Registered
Joined
·
8,432 Posts
[Q]jmowery originally wrote:
I would start the drilling out with a left hand drill bit. Sometimes, the torque from the drilling and vibration will loosen the bolt before you get the hole drilled.

v/r,
Joe

[/Q]Love them left-hand bits![smile]
 
G

·
Discussion Starter #10
I've got a set of left-hand bits and extractors along with a VSR drill, but the cav plates won't allow me to get in there with my drill at anything approaching a right angle. I think I need a low-profile right-angle air drill.

Something like this:



This has me thinking that I can get this and a compressor for less than I expect to pay somebody to pull these.
 
G

·
Discussion Starter #12
Yeah, that's right, go ahead and make me rationalize buying a compressor...

That's a whole new arena of tool buying.
 

·
Registered
Joined
·
25 Posts
And the problem with that is??? I picked up a compressor for $50 buck that only needed a new power cord installed. I now have angle grinders, ratchets, nailers, etc. Makes life good.
 

·
Registered
Joined
·
8,432 Posts
and don't forget how much easier painting will be. But you'll need several different sprayers and all the different attachments to do it properly.[smile]
 

·
Registered
Joined
·
78 Posts
a welder, can weld a nut to the broken bolt, then while hot hit nut lightly with a hammer, then back it out with a wrench while still hot. i'm a welder and do these sort of jobs all the time.....when you reassemble, use loctite pst on threads for next time
 

·
Registered
Joined
·
12,808 Posts
Be very careful,when hitting it with a hammer usually that cast aluminum is kinda brittle and could crack.Also most of them small
right angle air drills don`t have much torque.Before I retired we had a 1/2"right angle drill in our shop,that if you weren`t carfull it would pick you up off the floor.One thing for sure is if you put heat to it and could not back it off it`s stuck pretty good.I once had a outboard that I was trying to remove the SS hindge pin ,that goes through the engine and bracket.I soaked it with licquid wrench and beat the he!! out off it for hours without moving it.I got some stuff from work called "YEILD",it comes in a can like WD40.Sprayed it and waited a few minutes.Then hit it again and the damn pin came flying out.The pin was stainles and the bracket was aluminiun.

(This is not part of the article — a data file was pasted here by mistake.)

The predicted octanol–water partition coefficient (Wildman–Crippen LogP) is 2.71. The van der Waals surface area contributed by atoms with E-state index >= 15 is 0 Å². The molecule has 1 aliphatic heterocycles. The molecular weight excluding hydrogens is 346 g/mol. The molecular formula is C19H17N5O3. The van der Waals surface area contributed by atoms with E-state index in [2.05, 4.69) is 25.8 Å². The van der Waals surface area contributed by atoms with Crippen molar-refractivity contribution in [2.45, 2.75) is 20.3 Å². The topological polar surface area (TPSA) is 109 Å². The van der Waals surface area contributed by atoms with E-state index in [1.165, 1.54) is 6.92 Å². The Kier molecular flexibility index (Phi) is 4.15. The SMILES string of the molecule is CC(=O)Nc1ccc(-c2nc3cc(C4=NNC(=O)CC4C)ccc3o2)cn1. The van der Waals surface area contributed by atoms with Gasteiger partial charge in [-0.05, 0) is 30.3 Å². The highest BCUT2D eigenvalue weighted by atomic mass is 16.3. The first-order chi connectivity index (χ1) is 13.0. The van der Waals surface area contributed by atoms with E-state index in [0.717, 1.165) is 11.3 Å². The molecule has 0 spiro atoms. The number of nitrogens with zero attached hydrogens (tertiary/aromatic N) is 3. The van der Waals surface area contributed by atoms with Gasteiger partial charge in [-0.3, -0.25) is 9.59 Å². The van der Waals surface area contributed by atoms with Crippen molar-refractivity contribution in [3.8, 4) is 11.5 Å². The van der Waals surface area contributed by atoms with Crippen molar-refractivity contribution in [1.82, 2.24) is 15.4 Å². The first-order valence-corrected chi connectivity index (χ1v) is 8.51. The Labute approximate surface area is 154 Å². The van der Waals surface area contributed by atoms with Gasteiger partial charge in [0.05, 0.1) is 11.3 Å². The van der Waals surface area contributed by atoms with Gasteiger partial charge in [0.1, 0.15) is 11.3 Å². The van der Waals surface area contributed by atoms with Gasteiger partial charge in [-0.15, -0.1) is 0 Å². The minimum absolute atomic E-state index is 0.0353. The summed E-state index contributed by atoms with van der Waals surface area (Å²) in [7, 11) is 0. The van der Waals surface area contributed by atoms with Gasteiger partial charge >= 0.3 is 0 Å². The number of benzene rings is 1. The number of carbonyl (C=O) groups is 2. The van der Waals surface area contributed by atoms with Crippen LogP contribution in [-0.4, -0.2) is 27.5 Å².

G

·
Discussion Starter #19
Thanks for the continuing replies. The welding soultion is intriguing. I've got the compressor and tools on their way. I need to pull the engine off the boat and give the bolts a good soaking while I'm waiting for the stuff to arrive.

The boat has been out of the water for almost 4 weeks now. Is there any reason I shouldn't turn the engine upside down to give me easier access to the bolts and to allow the penetrating oil to penetrate ?
 

·
Registered
Joined
·
79 Posts
BLUE TIP WRENCH! Yes, you will need to heat the area and then very carefully extract the Stainless steel bolts. If you had used heat when you were trying to get the bolts out at the begining, you probably would have been ahead of the game by now. If you are not comfortable with the process, take it to a quality machine shop. They will have the metal knowledge to get the job done correctly.
Good Luck!
 
1 - 20 of 21 Posts
Top